Paternal obligation blamed for Labor lie

·2-min read

A Melbourne father conspired to lie to an anti-corruption investigation out of misplaced paternal obligation to help his son with his political aspirations.

Umberto Mammarella has admitted conspiring with his son, former state Labor candidate Justin Mammarella, and lying to the corruption watchdog about the purpose of more than 700 stamped envelopes.

Mammarella senior worked as an electorate officer in the Cairnlea office of former upper house MP Khalil Eideh when it became the centre of a branch stacking scandal to further his son's political aspirations in 2017.

On Wednesday he admitted conspiring with his son and fellow electorate officers, Angela Scarpaci and Jeffrey O'Donnell, to attempt to pervert the course of justice by telling IBAC the 713 envelopes were for a mail-out for disability service provider Autism Plus.

The envelopes were actually intended for voting Labor members in the Melton electorate, endorsing the younger Mammarella's lower house bid.

Mammarella senior, who goes by Robert, also admitted a charge of perjury, lying to the Independent Broad-based Anti-corruption Commission when he was called as a witness in June 2018.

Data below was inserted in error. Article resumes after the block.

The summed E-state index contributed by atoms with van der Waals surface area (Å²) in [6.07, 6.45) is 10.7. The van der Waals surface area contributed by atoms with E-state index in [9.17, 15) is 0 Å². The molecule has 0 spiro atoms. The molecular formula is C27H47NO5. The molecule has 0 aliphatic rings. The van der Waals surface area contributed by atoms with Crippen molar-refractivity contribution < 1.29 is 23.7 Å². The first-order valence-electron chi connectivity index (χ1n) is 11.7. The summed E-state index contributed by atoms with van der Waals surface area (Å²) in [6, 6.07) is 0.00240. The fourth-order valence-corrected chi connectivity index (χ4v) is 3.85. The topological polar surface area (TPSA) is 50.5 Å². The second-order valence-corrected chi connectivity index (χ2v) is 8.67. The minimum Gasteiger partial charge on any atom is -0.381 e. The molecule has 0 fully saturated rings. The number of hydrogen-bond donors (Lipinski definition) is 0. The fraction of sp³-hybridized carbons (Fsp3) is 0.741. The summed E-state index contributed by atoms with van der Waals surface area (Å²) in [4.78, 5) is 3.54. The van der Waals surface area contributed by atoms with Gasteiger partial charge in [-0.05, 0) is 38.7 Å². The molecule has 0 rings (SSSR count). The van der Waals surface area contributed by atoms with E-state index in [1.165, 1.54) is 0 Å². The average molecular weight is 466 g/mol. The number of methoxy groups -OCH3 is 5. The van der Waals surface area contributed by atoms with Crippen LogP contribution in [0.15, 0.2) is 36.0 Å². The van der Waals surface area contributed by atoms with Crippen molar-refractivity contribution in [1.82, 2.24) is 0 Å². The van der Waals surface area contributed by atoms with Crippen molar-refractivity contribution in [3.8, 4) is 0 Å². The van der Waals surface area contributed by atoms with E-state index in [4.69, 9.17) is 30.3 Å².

"He finds himself involved and embroiled in this circumstance without actually having a motivation of greed - it's best perhaps characterised as a misplaced paternal obligation," his lawyer Daniel Sala told the County Court on Wednesday.

"He approached it with a fervour and a passion ... it was ultimately to assist his son."

Mr Sala said he didn't want to use the word irony, but the lie and the penalty for the lie outshone any illegality relating to the envelopes.

But prosecutor Stephen Devlin said corruption wasn't just about dollars and cents.

The conspiracy was aimed at a particular outcome and although it was not guaranteed, there was value in it, he said.

Judge Rosemary Carlin told Mammarella she would place him on a community corrections order when she hands down her sentence on July 28.

It's still to be determined if the 72-year-old pensioner is capable of doing community work, or if he'll pay a fine.

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